In general, distracted workers are unproductive workers.
Every time they switch from one task to another, their cognitive performance is reduced by what is called attention residue, a remnant of the previous task - even if brief, that persists in the mind. You can still work, but you will lack the focus to produce quality output.
Distraction has that power, and it should not be underestimated.
Distracted workers are also chronic time-wasters.
Software company in released an infographic showing how an employee's time is typically spent every day, and the picture is bleak: more than 3 hours is wasted on unproductive tasks like reading non-work related emails or attending unnecessary meetings.
And in a week, most employees are only productive 60% of the time.
One way to eliminate distractions is arriving early so you can plan your activities (See Rule # 3). This way, reading emails can be scheduled to avoid reading at random intervals.
Another way is working only on one task at a time to avoid multitasking.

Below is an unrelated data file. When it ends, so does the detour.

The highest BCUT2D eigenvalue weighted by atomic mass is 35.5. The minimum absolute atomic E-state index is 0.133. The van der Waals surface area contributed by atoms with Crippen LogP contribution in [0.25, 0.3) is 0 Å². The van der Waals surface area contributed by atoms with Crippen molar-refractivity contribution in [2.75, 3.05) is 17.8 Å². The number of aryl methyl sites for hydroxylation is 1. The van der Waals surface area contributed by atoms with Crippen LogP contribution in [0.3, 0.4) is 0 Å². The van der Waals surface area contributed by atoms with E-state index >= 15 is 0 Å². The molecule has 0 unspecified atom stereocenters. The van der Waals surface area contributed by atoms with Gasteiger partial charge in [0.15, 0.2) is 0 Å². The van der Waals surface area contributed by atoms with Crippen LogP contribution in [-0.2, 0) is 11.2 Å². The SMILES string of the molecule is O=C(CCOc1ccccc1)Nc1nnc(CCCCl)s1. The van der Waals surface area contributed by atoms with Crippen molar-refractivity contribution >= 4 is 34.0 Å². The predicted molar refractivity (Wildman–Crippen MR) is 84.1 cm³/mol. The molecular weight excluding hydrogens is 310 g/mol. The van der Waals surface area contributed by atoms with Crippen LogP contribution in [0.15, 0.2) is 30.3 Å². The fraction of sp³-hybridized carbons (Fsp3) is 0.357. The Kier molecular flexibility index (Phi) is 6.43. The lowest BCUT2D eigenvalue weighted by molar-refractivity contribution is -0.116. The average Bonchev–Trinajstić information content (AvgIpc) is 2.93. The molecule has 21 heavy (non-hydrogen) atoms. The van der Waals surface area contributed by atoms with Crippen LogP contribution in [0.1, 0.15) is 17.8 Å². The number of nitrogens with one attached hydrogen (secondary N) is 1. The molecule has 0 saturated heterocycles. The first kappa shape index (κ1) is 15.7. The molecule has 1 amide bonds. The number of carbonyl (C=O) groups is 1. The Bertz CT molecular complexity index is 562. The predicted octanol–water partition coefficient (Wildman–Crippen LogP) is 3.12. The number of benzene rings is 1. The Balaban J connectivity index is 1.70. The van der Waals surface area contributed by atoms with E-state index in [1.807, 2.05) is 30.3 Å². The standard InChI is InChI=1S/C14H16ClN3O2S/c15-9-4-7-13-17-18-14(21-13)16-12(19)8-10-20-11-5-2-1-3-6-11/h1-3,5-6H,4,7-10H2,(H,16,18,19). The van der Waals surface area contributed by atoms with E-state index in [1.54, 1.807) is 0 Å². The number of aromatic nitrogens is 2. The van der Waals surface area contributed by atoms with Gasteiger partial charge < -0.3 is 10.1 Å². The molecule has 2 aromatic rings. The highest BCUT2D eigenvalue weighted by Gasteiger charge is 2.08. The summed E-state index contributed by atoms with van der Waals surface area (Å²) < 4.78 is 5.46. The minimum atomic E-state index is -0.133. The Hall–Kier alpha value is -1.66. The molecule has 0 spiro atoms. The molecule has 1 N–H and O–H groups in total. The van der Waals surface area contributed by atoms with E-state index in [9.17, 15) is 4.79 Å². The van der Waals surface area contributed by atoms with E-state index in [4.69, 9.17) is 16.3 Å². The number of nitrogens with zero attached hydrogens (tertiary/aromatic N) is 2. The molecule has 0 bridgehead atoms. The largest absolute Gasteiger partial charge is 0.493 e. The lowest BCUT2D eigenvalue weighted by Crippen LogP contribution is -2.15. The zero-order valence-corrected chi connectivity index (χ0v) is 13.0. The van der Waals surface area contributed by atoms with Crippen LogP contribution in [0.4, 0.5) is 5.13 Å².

Hundreds of effective ways exist to curb distraction. The key here is to be deliberate and intentional.
In hot desking, productivity is so crucial that it should not be sacrificed at the altar of distraction.
In a hot desking environment, everyone is within eyeshot of almost everyone.
Humans are curious creatures no doubt, and working on a hot desk all the more heightens our curiosity. Monitors are never invisible even in your peripheral vision, and you are bound to see what you do not want to see or should not see.
It seems like nothing is private anymore, but even then, hot desking is no excuse for breach of space and privacy.